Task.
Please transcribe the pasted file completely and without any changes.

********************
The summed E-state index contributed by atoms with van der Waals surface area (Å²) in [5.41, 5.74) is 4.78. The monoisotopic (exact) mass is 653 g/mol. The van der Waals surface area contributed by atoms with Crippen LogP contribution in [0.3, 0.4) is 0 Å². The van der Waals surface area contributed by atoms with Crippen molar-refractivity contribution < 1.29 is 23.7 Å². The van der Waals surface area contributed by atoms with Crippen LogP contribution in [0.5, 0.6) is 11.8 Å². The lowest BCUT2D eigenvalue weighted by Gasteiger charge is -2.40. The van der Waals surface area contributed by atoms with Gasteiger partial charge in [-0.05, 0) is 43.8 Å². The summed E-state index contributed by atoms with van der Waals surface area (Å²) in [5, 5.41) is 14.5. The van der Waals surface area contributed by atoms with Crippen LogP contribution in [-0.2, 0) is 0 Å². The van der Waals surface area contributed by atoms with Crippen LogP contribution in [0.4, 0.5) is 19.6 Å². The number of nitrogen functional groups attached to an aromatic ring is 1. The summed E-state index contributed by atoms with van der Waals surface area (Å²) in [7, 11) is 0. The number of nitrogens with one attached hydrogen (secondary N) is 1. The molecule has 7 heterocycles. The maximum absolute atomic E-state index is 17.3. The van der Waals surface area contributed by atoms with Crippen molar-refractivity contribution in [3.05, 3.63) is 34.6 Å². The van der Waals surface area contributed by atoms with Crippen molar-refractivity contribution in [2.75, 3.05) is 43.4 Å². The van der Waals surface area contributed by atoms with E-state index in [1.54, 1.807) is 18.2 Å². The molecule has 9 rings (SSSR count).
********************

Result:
The summed E-state index contributed by atoms with van der Waals surface area (Å²) in [5.41, 5.74) is 4.78. The monoisotopic (exact) mass is 653 g/mol. The van der Waals surface area contributed by atoms with Crippen LogP contribution in [0.3, 0.4) is 0 Å². The van der Waals surface area contributed by atoms with Crippen molar-refractivity contribution < 1.29 is 23.7 Å². The van der Waals surface area contributed by atoms with Crippen LogP contribution in [0.5, 0.6) is 11.8 Å². The lowest BCUT2D eigenvalue weighted by Gasteiger charge is -2.40. The van der Waals surface area contributed by atoms with Gasteiger partial charge in [-0.05, 0) is 43.8 Å². The summed E-state index contributed by atoms with van der Waals surface area (Å²) in [5, 5.41) is 14.5. The van der Waals surface area contributed by atoms with Crippen LogP contribution in [-0.2, 0) is 0 Å². The van der Waals surface area contributed by atoms with Crippen LogP contribution in [0.4, 0.5) is 19.6 Å². The number of nitrogen functional groups attached to an aromatic ring is 1. The summed E-state index contributed by atoms with van der Waals surface area (Å²) in [7, 11) is 0. The number of nitrogens with one attached hydrogen (secondary N) is 1. The molecule has 7 heterocycles. The maximum absolute atomic E-state index is 17.3. The van der Waals surface area contributed by atoms with Crippen molar-refractivity contribution in [3.05, 3.63) is 34.6 Å². The van der Waals surface area contributed by atoms with Crippen molar-refractivity contribution in [2.75, 3.05) is 43.4 Å². The van der Waals surface area contributed by atoms with E-state index in [1.54, 1.807) is 18.2 Å². The molecule has 9 rings (SSSR count).